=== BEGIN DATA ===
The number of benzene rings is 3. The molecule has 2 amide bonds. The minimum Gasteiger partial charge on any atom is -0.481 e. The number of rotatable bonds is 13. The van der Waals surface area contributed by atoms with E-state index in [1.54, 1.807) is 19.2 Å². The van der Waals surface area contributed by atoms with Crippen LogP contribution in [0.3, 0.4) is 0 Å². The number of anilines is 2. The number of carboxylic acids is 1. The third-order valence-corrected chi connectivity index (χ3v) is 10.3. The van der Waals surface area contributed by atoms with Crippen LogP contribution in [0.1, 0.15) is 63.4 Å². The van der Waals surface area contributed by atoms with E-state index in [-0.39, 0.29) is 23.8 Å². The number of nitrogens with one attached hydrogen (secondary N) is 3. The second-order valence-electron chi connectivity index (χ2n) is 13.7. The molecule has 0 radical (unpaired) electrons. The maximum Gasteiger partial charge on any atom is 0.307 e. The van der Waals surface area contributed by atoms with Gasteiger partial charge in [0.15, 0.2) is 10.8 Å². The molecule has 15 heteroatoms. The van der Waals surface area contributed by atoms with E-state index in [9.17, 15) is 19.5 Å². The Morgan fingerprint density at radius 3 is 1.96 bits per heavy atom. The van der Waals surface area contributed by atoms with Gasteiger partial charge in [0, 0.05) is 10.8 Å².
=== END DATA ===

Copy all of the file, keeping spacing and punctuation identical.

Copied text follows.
The number of benzene rings is 3. The molecule has 2 amide bonds. The minimum Gasteiger partial charge on any atom is -0.481 e. The number of rotatable bonds is 13. The van der Waals surface area contributed by atoms with E-state index in [1.54, 1.807) is 19.2 Å². The van der Waals surface area contributed by atoms with Crippen LogP contribution in [0.3, 0.4) is 0 Å². The number of anilines is 2. The number of carboxylic acids is 1. The third-order valence-corrected chi connectivity index (χ3v) is 10.3. The van der Waals surface area contributed by atoms with Crippen LogP contribution in [0.1, 0.15) is 63.4 Å². The van der Waals surface area contributed by atoms with E-state index in [-0.39, 0.29) is 23.8 Å². The number of nitrogens with one attached hydrogen (secondary N) is 3. The second-order valence-electron chi connectivity index (χ2n) is 13.7. The molecule has 0 radical (unpaired) electrons. The maximum Gasteiger partial charge on any atom is 0.307 e. The van der Waals surface area contributed by atoms with Gasteiger partial charge in [0.15, 0.2) is 10.8 Å². The molecule has 15 heteroatoms. The van der Waals surface area contributed by atoms with E-state index in [9.17, 15) is 19.5 Å². The Morgan fingerprint density at radius 3 is 1.96 bits per heavy atom. The van der Waals surface area contributed by atoms with Gasteiger partial charge in [0, 0.05) is 10.8 Å².